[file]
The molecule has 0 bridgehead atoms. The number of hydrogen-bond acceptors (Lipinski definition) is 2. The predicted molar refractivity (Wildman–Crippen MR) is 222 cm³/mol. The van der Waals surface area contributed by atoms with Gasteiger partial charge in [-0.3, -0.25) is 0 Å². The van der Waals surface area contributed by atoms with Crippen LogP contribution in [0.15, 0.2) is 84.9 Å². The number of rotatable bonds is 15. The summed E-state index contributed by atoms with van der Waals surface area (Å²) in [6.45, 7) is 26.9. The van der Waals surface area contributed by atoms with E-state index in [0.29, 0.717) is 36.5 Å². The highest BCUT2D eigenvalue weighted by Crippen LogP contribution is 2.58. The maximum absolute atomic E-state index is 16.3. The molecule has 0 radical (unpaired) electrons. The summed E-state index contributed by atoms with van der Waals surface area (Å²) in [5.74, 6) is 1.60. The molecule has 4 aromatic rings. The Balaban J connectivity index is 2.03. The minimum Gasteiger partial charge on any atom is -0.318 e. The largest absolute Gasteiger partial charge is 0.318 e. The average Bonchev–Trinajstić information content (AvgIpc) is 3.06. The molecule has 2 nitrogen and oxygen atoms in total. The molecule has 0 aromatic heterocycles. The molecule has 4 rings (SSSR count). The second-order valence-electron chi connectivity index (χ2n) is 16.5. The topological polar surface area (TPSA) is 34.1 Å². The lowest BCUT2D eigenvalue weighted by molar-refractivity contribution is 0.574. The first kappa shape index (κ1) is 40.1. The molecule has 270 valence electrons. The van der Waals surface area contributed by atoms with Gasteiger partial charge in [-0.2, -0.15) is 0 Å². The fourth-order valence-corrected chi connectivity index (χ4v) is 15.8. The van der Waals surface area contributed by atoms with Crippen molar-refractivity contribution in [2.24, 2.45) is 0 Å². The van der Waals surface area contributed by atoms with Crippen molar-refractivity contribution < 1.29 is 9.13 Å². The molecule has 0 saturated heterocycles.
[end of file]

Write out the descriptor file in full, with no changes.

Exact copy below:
The molecule has 0 bridgehead atoms. The number of hydrogen-bond acceptors (Lipinski definition) is 2. The predicted molar refractivity (Wildman–Crippen MR) is 222 cm³/mol. The van der Waals surface area contributed by atoms with Gasteiger partial charge in [-0.3, -0.25) is 0 Å². The van der Waals surface area contributed by atoms with Crippen LogP contribution in [0.15, 0.2) is 84.9 Å². The number of rotatable bonds is 15. The summed E-state index contributed by atoms with van der Waals surface area (Å²) in [6.45, 7) is 26.9. The van der Waals surface area contributed by atoms with E-state index in [0.29, 0.717) is 36.5 Å². The highest BCUT2D eigenvalue weighted by Crippen LogP contribution is 2.58. The maximum absolute atomic E-state index is 16.3. The molecule has 0 radical (unpaired) electrons. The summed E-state index contributed by atoms with van der Waals surface area (Å²) in [5.74, 6) is 1.60. The molecule has 4 aromatic rings. The Balaban J connectivity index is 2.03. The minimum Gasteiger partial charge on any atom is -0.318 e. The largest absolute Gasteiger partial charge is 0.318 e. The average Bonchev–Trinajstić information content (AvgIpc) is 3.06. The molecule has 2 nitrogen and oxygen atoms in total. The molecule has 0 aromatic heterocycles. The molecule has 4 rings (SSSR count). The second-order valence-electron chi connectivity index (χ2n) is 16.5. The topological polar surface area (TPSA) is 34.1 Å². The lowest BCUT2D eigenvalue weighted by molar-refractivity contribution is 0.574. The first kappa shape index (κ1) is 40.1. The molecule has 270 valence electrons. The van der Waals surface area contributed by atoms with Gasteiger partial charge in [-0.2, -0.15) is 0 Å². The fourth-order valence-corrected chi connectivity index (χ4v) is 15.8. The van der Waals surface area contributed by atoms with Crippen molar-refractivity contribution in [2.24, 2.45) is 0 Å². The van der Waals surface area contributed by atoms with Crippen molar-refractivity contribution < 1.29 is 9.13 Å². The molecule has 0 saturated heterocycles.